In recent years, the annual Geylang Serai Ramadan Bazaar has brought about so much hype.
In place of Malay kuehs and keropoks, "hipster food" is taking over instead and the once-traditional bazaar resembles more like an Artbox fair now.
This year, there were plenty of media coverage on the list of must-try foods at Geylang Bazaar, to which I heeded obediently.
But to my disappointment, most of the stalls featured were neither worth the queue nor the hefty price tag. One particular stall however, stood out to me.
Katoshka did not serve any newfangled dish that is unicorn or galaxy-themed.
Instead, they go by a very simple concept: good old fries served in cups laden in different sauces, from special cheese, sour ranch, chilli beef and sambal cheese.
It isn't exactly a novel idea, but it is a classic and hearty menu that has captured the hearts and tastebuds of many Singaporeans.
Starting Up A Pop-Up French Fries Stall
First things first - what is Katoshka?
26-year-old founder Hasif Othman laughed, and confessed that he wanted his brand name to "sound international". He explained that the name derives from the Russian word 'Kartoshka', which means potato.
"And who doesn't like potatoes right?" he joked.
The idea came to fruition in May last year after a casual chat with his bestfriend Shybree. Moreover, the RMIT student who is majoring in Economics and Finance, said that he had always wanted to start up a business of his own.
Despite any experience or knowledge in the F&B industry, Hasif charged ahead with the idea anyway.
He spent 3 to 4 months on business planning and pumped in a sizeable $10,000 from his savings to set the idea in motion, with some financial contribution from his parents.
"A lot of R&D was done. We had to decide first what would be on the menu and from there, we sourced for the ingredients. Then we got our family and friends to conduct taste tests on our menu," said Hasif.
Their fries were inspired by Amsterdam chips served in cones, and are handmade from scratch using premium-grade Russet potatoes.
The potatoes are sourced from the US, then cut and double-fried to golden perfection, before it gets poured with their delectable sauce.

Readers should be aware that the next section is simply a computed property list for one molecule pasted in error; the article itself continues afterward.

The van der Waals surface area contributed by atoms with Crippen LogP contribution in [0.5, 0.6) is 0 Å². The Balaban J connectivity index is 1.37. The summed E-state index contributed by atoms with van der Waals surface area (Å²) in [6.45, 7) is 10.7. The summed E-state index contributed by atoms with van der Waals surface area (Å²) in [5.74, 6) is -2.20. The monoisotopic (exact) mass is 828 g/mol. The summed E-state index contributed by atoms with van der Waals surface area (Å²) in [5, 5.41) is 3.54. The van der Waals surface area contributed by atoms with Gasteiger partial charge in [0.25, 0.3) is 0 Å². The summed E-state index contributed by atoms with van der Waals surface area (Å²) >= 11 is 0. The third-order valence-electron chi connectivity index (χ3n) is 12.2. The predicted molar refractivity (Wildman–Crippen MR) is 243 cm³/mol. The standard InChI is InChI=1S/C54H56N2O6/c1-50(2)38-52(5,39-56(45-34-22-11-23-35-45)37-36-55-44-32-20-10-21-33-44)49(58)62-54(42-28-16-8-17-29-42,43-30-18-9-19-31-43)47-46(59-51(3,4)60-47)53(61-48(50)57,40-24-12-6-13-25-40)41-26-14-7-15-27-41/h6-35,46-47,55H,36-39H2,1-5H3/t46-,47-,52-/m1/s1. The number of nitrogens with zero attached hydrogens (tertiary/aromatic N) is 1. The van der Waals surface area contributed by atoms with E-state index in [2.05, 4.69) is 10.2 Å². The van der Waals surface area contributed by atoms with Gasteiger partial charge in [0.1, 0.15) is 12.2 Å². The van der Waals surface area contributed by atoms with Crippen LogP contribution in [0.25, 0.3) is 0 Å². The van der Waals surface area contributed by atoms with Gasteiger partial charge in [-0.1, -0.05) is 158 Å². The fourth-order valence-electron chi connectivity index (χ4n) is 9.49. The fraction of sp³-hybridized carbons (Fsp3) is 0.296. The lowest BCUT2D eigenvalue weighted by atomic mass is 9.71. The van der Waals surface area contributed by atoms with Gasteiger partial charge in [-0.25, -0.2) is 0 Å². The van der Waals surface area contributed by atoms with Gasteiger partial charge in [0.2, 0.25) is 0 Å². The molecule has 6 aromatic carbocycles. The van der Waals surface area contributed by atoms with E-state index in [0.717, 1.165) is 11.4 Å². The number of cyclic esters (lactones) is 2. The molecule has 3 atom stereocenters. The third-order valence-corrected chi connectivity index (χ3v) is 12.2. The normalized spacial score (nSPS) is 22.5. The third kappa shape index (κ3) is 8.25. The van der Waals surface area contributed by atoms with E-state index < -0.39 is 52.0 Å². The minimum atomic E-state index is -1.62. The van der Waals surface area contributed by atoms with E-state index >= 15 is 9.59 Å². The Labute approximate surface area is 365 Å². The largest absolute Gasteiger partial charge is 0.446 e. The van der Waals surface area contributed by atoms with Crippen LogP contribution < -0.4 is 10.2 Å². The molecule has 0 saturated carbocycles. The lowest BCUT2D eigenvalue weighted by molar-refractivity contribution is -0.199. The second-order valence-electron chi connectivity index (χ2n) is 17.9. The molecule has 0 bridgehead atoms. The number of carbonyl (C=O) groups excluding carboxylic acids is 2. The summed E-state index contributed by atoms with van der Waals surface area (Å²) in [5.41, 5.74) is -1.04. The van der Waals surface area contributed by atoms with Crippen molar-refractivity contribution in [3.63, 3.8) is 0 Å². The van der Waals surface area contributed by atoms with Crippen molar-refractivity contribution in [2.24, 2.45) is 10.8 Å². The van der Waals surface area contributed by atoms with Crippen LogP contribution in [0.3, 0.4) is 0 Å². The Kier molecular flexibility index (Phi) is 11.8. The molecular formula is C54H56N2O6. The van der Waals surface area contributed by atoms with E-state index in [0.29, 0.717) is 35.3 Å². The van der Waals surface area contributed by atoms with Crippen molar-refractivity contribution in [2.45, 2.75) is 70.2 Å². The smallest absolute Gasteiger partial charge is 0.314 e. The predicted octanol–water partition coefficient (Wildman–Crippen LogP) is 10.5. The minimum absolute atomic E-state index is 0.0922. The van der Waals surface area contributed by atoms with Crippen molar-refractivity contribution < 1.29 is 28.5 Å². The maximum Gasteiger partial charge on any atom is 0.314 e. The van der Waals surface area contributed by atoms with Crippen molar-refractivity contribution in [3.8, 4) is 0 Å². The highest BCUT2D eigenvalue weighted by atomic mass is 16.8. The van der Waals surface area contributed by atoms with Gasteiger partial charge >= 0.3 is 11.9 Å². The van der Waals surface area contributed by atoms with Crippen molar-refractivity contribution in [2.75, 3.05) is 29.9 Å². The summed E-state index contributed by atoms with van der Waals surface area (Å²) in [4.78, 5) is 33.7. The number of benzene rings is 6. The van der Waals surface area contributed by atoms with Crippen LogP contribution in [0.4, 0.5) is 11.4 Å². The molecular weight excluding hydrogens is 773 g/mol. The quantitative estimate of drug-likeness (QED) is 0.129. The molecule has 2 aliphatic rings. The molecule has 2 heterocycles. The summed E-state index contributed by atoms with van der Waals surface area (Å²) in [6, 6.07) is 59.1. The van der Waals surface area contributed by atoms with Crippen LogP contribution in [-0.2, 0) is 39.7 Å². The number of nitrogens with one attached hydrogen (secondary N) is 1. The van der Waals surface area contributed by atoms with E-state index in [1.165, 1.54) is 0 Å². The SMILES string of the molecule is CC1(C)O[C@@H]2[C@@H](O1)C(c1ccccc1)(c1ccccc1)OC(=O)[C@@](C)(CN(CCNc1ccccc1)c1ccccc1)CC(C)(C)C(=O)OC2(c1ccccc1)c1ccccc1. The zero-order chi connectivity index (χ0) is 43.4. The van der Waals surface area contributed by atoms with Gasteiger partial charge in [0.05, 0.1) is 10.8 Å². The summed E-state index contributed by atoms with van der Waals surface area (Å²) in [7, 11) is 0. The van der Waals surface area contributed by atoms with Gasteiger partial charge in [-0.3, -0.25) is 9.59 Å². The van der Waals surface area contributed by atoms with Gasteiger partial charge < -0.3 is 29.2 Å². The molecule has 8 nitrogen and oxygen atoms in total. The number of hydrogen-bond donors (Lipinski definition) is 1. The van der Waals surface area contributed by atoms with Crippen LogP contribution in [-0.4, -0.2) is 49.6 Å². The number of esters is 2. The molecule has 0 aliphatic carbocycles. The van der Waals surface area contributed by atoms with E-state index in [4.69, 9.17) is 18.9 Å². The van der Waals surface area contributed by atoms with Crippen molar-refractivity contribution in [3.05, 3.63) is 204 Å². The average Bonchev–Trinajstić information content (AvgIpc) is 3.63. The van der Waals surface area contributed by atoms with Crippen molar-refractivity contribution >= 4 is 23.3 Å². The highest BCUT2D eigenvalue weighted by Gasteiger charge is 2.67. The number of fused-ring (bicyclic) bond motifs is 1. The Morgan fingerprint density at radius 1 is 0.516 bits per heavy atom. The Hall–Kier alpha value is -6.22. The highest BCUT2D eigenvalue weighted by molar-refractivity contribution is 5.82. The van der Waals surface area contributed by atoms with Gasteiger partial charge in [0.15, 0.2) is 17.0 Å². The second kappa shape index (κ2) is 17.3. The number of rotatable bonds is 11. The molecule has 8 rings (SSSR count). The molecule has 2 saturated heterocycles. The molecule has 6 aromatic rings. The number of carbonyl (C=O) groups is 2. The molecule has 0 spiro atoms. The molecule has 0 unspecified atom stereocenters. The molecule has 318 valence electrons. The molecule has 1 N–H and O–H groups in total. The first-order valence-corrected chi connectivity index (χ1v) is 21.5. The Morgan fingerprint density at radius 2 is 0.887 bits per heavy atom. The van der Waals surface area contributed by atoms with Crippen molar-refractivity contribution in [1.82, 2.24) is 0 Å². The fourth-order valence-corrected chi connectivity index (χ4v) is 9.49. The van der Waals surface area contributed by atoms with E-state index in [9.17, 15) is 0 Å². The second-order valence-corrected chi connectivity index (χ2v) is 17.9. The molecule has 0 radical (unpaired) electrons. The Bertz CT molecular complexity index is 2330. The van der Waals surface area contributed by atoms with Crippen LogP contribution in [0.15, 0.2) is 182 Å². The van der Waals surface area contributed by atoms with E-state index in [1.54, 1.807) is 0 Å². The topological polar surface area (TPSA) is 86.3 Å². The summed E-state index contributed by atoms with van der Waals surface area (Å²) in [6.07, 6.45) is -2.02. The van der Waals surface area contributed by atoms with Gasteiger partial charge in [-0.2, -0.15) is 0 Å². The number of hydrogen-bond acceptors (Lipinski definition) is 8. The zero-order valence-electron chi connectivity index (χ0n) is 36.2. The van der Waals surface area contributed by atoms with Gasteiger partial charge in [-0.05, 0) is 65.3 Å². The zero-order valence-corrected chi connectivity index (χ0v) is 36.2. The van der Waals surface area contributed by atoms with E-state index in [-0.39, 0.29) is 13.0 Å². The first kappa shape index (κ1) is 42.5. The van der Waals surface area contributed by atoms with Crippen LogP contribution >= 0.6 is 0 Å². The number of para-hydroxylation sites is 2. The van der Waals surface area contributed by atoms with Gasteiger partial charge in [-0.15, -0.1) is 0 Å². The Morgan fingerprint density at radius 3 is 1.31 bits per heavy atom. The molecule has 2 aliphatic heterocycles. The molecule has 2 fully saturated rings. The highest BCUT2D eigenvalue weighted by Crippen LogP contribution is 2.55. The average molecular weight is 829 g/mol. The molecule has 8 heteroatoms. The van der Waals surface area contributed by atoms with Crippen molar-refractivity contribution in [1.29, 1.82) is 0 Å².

Katoshka made its debut at last year's Geylang Ramadan Bazaar with a different set of flavours, which include salted egg yolk and BBQ sauces.
As a first-time bazaar vendor, Hasif was clearly inexperienced and faced a couple of challenges.
"At the start, we had issues with our operational system. It took us some time to prepare the food for our customers as we only had 2 fryers back then, and our transaction rate was slow."
"Because of the nature of our product, everything has to be fried on the spot, which meant longer waiting time for our customers. We used to note down customers' phone numbers and text them [to come collect] when their fries are ready. Waiting time stretched to 30 to 45 minutes due to the lack of resources."
Although the initial response was rather slow, the crowd slowly started to pick up by the second week thanks to media coverage and support from family and friends.
"We were lucky because we presented a rather unconventional food for a 'pasar malam' which caught the attention of the media. Furthermore, our main highlight was the salted egg yolk sauce, which was highly raved last year, and this earned us considerable attention," said Hasif.
Earns Up To $2k A Day
Although Katoshka is still in its infancy stage, the brand isn't exactly a small fry (pun intended).
For the past year, it has gained a lot of media and public attention - and their snaking long queues is a testament to this fact.
To date, Katoshka strictly operates at pop-up events. Some of the recent ones include Laloolalang Feastival 2017 at National Museum of Singapore, Pesta Raya at Esplanade The Lawn, and Baybeats.
According to Hasif, the business' cash flow has been good and steady so far. He sells an average of 300 cups of fries a day, earning $1,500 to $2,000 in daily sales (depending on the scale of the event), with Geylang Bazaar being the most profitable.
Within two months, the business broke even.
"We are picky with the choice of events as the running costs and rental fees are high. But typically, we will hold one event every 2 months."
When asked if he feels the heat of competition from other vendors, Hasif said that he is not the least bit affected, and is instead encouraged by the thriving Halal food industry in Singapore.
"Indeed, the F&B industry in Singapore is very competitive and often saturated. To stay relevant in this industry, I believe that we must not be afraid of change and continuously innovate."
And true to his words, Hasif makes an effort to continually come up with new flavours every few months.
With his core team of six, who are mostly undergrads, Hasif finds that their youthful vibe allows them to resonate with and cater to the interests of the young millennials who are in tuned with the latest food happenings in Singapore.
He is also expanding the menu beyond just serving fries in a cup. Recently, Hasif introduced drinks to the menu, offering home-brewed peach or blueberry teas and flavoured soda drinks.
Sharing his future business plans, Hasif said that he is focused on doing events for another year or two, and that a brick-and-mortar store is still not on his business map for now.
"One of the reasons why we do not intend to open a physical shop is because we understand that the nature of our product is not for the long-term. We will never have a finished product because there is always a need to have a continuous, greater knowledge and understanding of the market in order to improve our product. This is what I feel differentiates us from other food startups."
When asked to impart a piece of business advice for aspiring entrepreneurs, Hasif said: "Just start. You'll learn along the way. Regardless of the outcome, the experience will only shape you to be a better version of yourself."